From Mulwala to Swan Hill there are excellent fishing opportunities. Some of the top spots along this stretch include Barmah, Echuca and the famous Torrumbarry Weir.
The huge Murray cod mounted near the park in Swan Hill says it all – this is cod country. Local angling stories in this part of the world revolve around cod. One fish was evidently so big it had gravel rash on its belly and a sunburned back. Nobody knows how much the cod weighed, but three of its scales were used to roof a backyard dunny … so the story goes.
If you are into catching cod, yellowbelly and redfin, then Swan Hill is a great place to start. As well as the Murray, the Neimur, Wakool, Edwards, Little Murray and Murrumbidgee rivers are all within about 40 min drive. For those who prefer lakes, close options include Lakes Boga, Charm and Kangaroo, all of which fish well during the warmer months.
The Murray River is no longer a river in the purest sense of the word. It is controlled water divided into a series of pools by weirs and dams. The best fishing is upstream of the main bridge. Water on the downstream side is shallow and needs to be navigated carefully.
About half a kilometre downstream of the bridge, on the Victorian side, is an all-weather ramp. Access is from Milloo St.
Popular spots include the willows near Murray Downs and, several kilometres further upstream, Pental Island. The latter has a solid reputation for producing big cod. Pental Island has a caravan park and boats can be launched from the bank. An all-weather ramp is also available there.
Three nearby lakes provide excellent angling, providing they are holding water. Drive out of Swan Hill towards Kerang, and you’ll come across Lake Boga, about 10 km out of town, then Lake Kangaroo (20 km) and finally Lake Charm, about 30 km away. All three are better known as part of the Kerang wetlands system and hold plentiful stocks of redfin to 2 kg, bigger carp and, since 2004, Fisheries Victoria have stocked them with Murray cod and yellowbelly. The stocking commenced following the buy-back of inland commercial fishing licences.
The presence of Murray cod might be good news for native fish aficionados, but most anglers who fish here do so for redfin. It is the same right across the Wimmera and Mallee regions. Wherever you find large, relatively shallow lakes you also seem to find solid populations of redfin, even in some town-water supply dams.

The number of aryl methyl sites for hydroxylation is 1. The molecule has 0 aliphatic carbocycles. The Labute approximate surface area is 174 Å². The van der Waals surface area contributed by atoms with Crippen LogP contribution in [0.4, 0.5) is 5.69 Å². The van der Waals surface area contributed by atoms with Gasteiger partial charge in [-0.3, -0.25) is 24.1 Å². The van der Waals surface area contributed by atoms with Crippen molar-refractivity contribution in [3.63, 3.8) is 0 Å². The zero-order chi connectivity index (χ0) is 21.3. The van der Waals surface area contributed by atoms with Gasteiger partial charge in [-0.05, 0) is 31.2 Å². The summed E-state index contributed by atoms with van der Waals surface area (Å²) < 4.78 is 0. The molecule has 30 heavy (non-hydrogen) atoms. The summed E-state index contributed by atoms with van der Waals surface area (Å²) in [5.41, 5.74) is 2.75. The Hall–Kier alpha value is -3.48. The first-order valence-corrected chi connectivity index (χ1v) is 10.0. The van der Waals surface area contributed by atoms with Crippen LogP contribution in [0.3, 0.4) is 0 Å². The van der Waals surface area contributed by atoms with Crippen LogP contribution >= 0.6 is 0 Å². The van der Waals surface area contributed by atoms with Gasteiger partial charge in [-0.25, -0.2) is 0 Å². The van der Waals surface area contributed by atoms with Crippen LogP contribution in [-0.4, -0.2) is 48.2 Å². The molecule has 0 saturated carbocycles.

Redfin is a European import, not quite as high on Victorian Fisheries pest scale as carp, but it’s one of rural Victoria’s most popular freshwater sport fish. It’s something of a biological enigma among European imports – not only does it fight well and make excellent table fare, but it often bites better when the water warms up. When brown and rainbow trout are gasping for oxygen, the redfin is highly active and feeding.
Jim Credlin, the owner of the Swan Hill tackle store, is a big fan of these lakes. Lake Boga has 906 ha of water, with a boat ramp, picnic area, caravan park and all facilities. Jim told me he was amazed that the redfin were still in this lake as it has been allowed to run dry, and yet when it refilled ‘the redfin just reappeared’.
Lake Kangaroo is about 980 ha and has boat ramps and caravan parks on the northern and western shores. This lake is not as popular with waterskiers. Good bank fishing is available and one of the best areas is close to the regulator at the Swan Hill end of the lake.
Lake Charm is about half the area of the other two lakes and features a caravan park and good boat ramp that can handle larger craft. It contains a big population of redfin as well as Murray cod, yellowbelly and carp.
For the land-based angler there are plenty of areas to wet a line. One of the best is on the foreshore of the Hiawatha Caravan Park. Jim said another popular area is the bank near the regulator that controls water flow between little Lake Charm and big Lake Charm.
Just keep your fingers crossed that the lakes hold water.